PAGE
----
I am confident to say that studying in Japan was not a waste, (I don’t like to value life by using money as a standard but it is a very convenient unit to measure “conventional” lifestyle) it was a big investment of careers and life.
Here I would like to share what Japan has taught me, or equipped me with.
4 Reasons It is Good To Study in Japan
#1 Japanese Language
Needless to say, Japanese Language ability is the biggest rewards you will get after years studying in Japan. With Japanese language, you will be able to communicate with approximately 127 million people (125 million native and 2 million as secondary speakers). It is said to be one of the top 10 most spoken language on the planet. (source: BBC)
Of course we can’t measure the influence of certain language by just looking at its population. So let’s play a game. Look around your house, how many Japan brands can you find from your home appliances. Go on the road, count how many Japan cars you see. Get in a manga store, how many Japan comics can you find?
Yes, many products in our daily life are made in Japan. Japanese companies probably are one of the biggest business groups in the world. Toyota, Sony, Honda, Shiseido, Kao, etc. You name it. Being able to speak Japanese, it opens up a new career path for you. I know it because I was bought because of my Japanese language ability.
So spending 1-2 years on learning Japanese could make your college graduation later a bit than your friends, but it earns you another business possibility that your friends won’t see. You still don’t believe me?
Okay, what is the most important factor to be successful in business in 21st century?
Internet! (of course patience, aspiration, language, accounting etc are important too lol)
In 21st century, everything is about internet. it’s about how much and how accurate you can abtain information from internet. But do you know what are the top 10 languages used in internet?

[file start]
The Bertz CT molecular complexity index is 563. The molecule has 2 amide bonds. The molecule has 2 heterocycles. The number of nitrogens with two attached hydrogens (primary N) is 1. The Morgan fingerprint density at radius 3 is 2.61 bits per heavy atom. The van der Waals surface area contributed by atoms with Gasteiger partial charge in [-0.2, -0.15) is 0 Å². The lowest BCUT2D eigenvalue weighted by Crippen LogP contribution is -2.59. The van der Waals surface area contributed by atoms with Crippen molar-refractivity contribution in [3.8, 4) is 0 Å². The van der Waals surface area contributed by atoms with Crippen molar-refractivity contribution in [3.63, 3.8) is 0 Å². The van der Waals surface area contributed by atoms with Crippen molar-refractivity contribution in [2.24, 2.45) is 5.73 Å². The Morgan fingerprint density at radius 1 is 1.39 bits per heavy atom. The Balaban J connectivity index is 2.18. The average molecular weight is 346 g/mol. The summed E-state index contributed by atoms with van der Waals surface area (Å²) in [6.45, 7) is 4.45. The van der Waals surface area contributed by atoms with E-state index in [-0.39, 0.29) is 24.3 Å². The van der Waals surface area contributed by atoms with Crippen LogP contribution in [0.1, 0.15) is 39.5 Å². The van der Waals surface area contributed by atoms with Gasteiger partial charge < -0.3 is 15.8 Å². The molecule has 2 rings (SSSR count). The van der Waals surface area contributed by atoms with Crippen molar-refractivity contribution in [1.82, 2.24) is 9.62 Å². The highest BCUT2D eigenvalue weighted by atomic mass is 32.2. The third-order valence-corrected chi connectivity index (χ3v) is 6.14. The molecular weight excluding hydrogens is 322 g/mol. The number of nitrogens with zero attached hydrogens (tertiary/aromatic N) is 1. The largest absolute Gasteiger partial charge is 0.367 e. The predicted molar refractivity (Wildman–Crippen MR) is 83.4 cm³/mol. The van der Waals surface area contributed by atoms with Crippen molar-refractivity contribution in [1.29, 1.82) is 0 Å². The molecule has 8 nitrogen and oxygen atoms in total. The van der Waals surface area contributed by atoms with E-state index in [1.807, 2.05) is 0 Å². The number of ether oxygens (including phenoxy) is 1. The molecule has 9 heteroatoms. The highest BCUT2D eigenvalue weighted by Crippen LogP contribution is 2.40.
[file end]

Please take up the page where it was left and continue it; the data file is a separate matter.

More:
Japanese is the top 4th most used language in internet, along with English, Chinese and Spanish. So what does it mean? It means if you understand English, I suppose you do because you are reading this, and also Chinese (like me Chinese as mother tongue), and Japanese (if you study in Japan), WOW! almost everything you can seek a solution online.
This always happens to me that when I can’t find an answer of certain question by searching google in English, I try Chinese, then Japanese, sometimes Korean. Of course it doesn’t mean that you will definitely find an exact answer but you can see how people out there comprehend the question you have.
And interestingly, I realized that Japanese people tend to write things seriously and professionally online compared to other languages. They care about copyright and privacy issues. That’s why the sources in Japanese language tend to be authoritative and reliable. It really helps me a a lot being able to read Japanese.
#2 Cultivate good manners
I still remember I used to be a very rude person before I came to Japan. A person who always made fun of others and one time I even made a girl cry by making fun of her with a guy she liked. It was really difficult for me to say thank you and sorry.
Since I came to Japan, I changed. The biggest change started from saying thank you and sorry.Japan society is supported by the culture of appreciation and apology. It is a very simple rule – somebody did you a favor, say thank you; you did some shit on somebody, say sorry. I think this is kind of universal rule isn’t it?
In Japan, they express appreciation more seriously. For instance, you went out to a dinner with A, after the dinner, you will receive a thank you text from A almost for sure. You attended an event Japanese hosted, they’d bow to you to appreciate your coming.
Speaking of apology, we all know that when we give troubles to others, we should say sorry right? But Japanese do it more extremely. For instance, you open a door for a Japanese, they say “Sumimasen” (Sorry). You give birthday presents to a Japanese, they say “Sumimasen” again. You handed something over to a Japanese, they say “Sumimasen”!
Everything involved with “asking a favor”, you should apologize for making others work for you. See, isn’t it the best manner in the world? How can you not be good manner if you apologize for everything.